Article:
Poland has been given another period of grace in which to pay back its huge multibillion-dollar debts. In the largest private rescheduling of debts in history, hundreds of commercial banks have agreed to give the Poles more time to get their tattered economic system functioning again.
The agreement was reached in Zurich July 22 by a task force representing some 460 commercial banks confronting the possibility of incurring massive bad debts if Poland's economy collapses. It puts off the repayment of those Polish private bank debts falling due during 1981 -- a total of some $2.37 billion.
The agreement also symbolizes a major political decision to forestall Warsaw's official financial default at a crucial junction in the liberalization process under way in that communist regime. Instead, it gives Poland a breathing spell during which it is hoped the Poles will raise other short-term emergency loans to keep their factories running with imports of raw materials, components, and spare parts from the West.
The accord reached by this group representing many of the developed world's major banks follows a decision taken in Paris in April by 15 governments to reschedule some $2.5 billion in government-to-government debts also falling due this year.
It is also the culmination of a series of intense discussions among the 460 creditor banks about the terms of this rescheduling. A brief statement issued in Zurich gave no details of these terms, but indicated the agreement had been complete and unanimous. It was to be presented to a delegation of the Polish government, which must still agree to the terms of the banks' Zurich decision.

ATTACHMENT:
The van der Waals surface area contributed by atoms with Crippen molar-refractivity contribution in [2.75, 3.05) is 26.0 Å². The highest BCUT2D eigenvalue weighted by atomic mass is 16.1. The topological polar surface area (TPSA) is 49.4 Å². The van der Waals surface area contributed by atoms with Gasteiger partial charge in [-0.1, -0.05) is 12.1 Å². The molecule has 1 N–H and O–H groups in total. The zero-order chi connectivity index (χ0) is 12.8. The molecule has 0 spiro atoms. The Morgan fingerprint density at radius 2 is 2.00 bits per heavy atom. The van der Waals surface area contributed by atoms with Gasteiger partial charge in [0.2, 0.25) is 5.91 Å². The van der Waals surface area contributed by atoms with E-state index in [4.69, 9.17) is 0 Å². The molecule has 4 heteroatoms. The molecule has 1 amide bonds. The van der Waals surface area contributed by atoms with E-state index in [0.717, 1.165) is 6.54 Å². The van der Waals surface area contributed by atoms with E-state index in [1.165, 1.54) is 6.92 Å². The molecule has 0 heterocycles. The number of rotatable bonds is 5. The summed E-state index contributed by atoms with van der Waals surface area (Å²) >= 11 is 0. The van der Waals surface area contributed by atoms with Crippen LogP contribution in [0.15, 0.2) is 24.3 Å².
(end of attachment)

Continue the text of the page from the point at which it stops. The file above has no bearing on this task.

According to western sources, some of the banks, led by American institutions , were demanding that Poland supply detailed economic information to satisfy them it could eventually pay.
A semiannual report released July 22 by the Bank for International Settlements in Basel indicated that Poland owed Western banks a total of $16.2 billion at the end of 1980, of which $5.35 billion was due for repayment by the end of the year. This Polish bank debt was up from $10.7 billion at the end of 1979.
At present Poland owes the West some $25 to 27 billion, with about 40 percent owed to governments and 60 percent to commercial banks.
While some Western governments and banks are currently preparing new loans to Poland in response to its most recent pleas, some have wanted the Soviet Union and the country's other communist partners to do more to bail it out of its financial difficulties. The terms of the Paris April rescheduling by the 15 governments reportedly included an "exceptional circumstances" clause that would nullify the agreements in case of military invasion or violent Polish domestic disturbances.
Reports from Zurich indicate that the 19 banks from 11 countries that formed the task force for the other commercial banks will offer to defer repayments of principal on medium- and long-term debts due between March 26 and Dec. 10. This debt would be rescheduled over seven years, provided the Polish side could draw up an economic stabilization program and the requested information. Meetings will also begin in September to discuss similar proposal s for 1982 debt.